Senate budget proposal raids hotel tax, foresees counties imposing sales levy


POSTED: Wednesday, April 08, 2009

A new county sales tax is under consideration as one way to help balance the state budget.

;[Preview]    Senate Releases State Budget

The senate has released its version of the state budget and it avoids hiking the general excise tax as some feared, but it does include layoffs.



The Senate Ways and Means Committee yesterday approved its version of the state budget, which cuts the original Lingle administration budget by $1.9 billion.

The budget is partially balanced by taking the hotel room tax that usually goes to the counties.

To replace that, Senate leaders are proposing, in House Bill 1605, to permit the counties to raise their own money with a new tax.

The state Tax Department estimates the yearly take by county — with a 1 percent sales tax — to be: Honolulu, $144 million; Maui, $39 million; Hawaii, $29 million; and Kauai, $16 million.

The hotel room tax raises about $200 million a year, with varying percentages going to the counties.

The four county mayors opposed the hotel tax raid, saying their budgets were already prepared and included the hotel tax money. To replace it with a tax that had to be approved by the counties, they said, was risky.

“;We are very reluctant to accept any proposal or package of proposals that would, in effect, force us to overhaul the budgets we have already submitted,”; the four mayors said in a joint statement.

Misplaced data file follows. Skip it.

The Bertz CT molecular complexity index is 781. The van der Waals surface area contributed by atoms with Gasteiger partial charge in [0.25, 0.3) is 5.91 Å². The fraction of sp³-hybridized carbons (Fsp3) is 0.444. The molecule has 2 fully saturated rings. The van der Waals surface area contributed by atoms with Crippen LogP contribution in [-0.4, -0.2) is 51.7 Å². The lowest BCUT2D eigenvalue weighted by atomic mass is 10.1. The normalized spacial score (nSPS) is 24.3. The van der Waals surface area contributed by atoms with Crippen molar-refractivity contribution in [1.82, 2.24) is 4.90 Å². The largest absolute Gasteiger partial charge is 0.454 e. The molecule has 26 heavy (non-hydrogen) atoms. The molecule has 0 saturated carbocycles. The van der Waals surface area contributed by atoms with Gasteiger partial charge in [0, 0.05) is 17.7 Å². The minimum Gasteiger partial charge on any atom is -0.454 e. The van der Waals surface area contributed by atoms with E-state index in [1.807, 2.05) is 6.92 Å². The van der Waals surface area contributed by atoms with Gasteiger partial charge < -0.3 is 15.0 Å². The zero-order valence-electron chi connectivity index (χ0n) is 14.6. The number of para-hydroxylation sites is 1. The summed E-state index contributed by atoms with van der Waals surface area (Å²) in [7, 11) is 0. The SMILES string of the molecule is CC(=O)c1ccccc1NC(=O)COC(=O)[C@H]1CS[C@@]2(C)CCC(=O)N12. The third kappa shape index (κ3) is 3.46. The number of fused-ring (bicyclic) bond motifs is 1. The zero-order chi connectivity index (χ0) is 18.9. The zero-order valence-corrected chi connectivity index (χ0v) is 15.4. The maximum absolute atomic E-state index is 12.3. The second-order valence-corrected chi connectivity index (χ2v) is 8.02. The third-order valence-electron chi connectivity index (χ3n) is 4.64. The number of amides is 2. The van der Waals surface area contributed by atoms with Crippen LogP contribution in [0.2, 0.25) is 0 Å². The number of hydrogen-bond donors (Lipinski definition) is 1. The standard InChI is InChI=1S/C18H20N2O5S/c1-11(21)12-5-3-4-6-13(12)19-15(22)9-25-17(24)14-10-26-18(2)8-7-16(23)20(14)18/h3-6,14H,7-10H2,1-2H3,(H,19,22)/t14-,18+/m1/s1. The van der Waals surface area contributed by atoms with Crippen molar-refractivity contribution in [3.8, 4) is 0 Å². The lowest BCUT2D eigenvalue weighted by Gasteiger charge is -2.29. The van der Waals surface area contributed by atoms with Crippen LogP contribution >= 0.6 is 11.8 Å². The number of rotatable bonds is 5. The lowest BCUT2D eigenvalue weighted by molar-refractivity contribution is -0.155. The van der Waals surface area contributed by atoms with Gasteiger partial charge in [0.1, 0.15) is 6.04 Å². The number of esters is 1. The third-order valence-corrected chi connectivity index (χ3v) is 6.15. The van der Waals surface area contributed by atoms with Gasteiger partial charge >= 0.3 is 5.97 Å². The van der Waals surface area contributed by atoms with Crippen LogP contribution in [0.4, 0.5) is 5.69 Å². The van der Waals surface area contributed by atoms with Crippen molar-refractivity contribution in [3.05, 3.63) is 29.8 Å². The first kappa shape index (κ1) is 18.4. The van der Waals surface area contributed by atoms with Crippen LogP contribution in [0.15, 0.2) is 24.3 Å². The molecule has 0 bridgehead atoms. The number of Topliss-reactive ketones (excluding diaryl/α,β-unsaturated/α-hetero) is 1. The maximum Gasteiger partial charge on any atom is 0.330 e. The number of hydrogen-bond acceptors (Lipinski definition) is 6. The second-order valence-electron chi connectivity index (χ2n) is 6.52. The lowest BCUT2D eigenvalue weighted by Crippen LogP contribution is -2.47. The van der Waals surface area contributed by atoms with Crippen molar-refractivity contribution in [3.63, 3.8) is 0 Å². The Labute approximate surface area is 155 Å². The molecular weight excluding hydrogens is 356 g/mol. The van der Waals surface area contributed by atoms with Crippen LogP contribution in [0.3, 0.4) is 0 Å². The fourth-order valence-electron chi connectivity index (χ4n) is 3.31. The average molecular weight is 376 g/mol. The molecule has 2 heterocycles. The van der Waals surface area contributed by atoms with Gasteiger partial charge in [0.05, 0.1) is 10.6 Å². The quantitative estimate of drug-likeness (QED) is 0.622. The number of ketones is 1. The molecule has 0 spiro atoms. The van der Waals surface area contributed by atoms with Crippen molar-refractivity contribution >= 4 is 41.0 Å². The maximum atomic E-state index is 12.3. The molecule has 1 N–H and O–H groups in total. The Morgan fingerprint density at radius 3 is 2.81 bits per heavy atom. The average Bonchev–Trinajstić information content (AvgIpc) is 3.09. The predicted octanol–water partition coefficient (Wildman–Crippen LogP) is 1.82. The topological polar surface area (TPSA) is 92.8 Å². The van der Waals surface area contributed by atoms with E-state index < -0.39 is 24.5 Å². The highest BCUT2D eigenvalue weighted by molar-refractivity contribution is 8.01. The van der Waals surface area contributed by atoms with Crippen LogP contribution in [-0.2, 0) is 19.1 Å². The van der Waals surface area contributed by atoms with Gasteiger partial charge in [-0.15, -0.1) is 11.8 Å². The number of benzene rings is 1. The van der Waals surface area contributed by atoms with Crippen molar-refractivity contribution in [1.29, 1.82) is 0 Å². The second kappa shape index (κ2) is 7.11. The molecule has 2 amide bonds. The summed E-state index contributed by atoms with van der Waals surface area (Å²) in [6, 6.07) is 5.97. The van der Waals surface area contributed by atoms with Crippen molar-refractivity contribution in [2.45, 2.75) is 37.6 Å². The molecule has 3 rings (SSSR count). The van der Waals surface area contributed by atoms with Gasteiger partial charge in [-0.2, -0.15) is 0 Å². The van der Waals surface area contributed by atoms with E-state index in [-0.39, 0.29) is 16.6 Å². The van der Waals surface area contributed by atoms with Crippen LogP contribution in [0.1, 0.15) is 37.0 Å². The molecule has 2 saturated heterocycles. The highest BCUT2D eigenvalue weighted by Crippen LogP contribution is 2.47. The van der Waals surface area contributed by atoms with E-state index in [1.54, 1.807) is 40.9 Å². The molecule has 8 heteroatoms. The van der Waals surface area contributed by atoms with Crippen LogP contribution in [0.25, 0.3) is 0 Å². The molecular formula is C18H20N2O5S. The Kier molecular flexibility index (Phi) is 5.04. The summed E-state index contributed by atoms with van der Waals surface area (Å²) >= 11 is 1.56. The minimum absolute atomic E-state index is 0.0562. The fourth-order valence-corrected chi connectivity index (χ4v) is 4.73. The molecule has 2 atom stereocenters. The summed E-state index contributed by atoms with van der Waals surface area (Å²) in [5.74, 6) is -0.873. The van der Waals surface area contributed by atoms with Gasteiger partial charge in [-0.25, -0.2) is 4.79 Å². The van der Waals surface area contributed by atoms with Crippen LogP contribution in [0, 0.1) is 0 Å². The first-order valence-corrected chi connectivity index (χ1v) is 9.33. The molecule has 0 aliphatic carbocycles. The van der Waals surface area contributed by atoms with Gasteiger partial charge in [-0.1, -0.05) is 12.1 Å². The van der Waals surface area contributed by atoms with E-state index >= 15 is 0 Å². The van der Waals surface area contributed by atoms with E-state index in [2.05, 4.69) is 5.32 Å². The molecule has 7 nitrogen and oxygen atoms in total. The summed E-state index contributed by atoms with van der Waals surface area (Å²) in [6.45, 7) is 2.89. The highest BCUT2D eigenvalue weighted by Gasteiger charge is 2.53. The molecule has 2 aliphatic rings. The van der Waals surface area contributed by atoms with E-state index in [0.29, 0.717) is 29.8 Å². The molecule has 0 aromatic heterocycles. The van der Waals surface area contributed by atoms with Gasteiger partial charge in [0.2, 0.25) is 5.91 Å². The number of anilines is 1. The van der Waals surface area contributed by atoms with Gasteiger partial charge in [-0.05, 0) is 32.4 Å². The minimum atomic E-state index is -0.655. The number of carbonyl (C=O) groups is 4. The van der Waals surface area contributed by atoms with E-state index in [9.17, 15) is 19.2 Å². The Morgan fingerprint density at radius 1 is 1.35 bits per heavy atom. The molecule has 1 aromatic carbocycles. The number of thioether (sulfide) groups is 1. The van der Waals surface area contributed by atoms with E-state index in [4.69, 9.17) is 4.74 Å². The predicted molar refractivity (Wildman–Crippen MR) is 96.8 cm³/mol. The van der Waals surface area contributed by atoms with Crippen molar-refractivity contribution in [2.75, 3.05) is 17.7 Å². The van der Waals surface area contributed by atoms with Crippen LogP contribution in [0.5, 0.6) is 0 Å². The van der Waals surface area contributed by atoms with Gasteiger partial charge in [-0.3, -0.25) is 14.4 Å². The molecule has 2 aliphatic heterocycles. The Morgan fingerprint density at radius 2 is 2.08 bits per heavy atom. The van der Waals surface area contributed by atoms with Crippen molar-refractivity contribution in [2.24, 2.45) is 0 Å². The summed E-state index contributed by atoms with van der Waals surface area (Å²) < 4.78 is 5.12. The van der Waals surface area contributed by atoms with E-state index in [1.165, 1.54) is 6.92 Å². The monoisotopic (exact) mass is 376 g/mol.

“;If the Legislature approves this new taxing authority for the counties and concomitantly diverts our share of the hotel room tax to the state, the Legislature will have effectively forced the counties to raise taxes,”; the four mayors said.

The state budget, which was cut by Gov. Linda Lingle and the state House, was further chopped yesterday as senators approved their version of the budget, House Bill 200.

Budget scenarios from both the House and Senate envision layoffs of more than 300 state workers. The House version would eliminate 375, and the Senate 315.

Yesterday, Sen. Donna Kim, Ways and Means Committee chairwoman, said in the committee hearing that the effort was to preserve jobs for those who provide direct services to the public.

Kim said those losing jobs would be “;exempt, special assistants and PR types.”;

The House version of the budget also included layoffs of exempt or non-civil-service workers.

The two versions, however, have some discrepancies. For instance, the House said it was restoring the adult dental services program for the poor at an additional cost of $3.1 million. The Senate also said it would restore dental care, but at a cost of $2.6 million.

Kim was not available for comment regarding the budget changes. In a written statement, she said her committee did not touch the general excise tax.

Kim said in her statement: “;This budget is balanced with enough options still on the table in conference. It balances without increasing the regressive, pyramiding of the general excise tax ... and without resorting to (temporary) furloughs.”;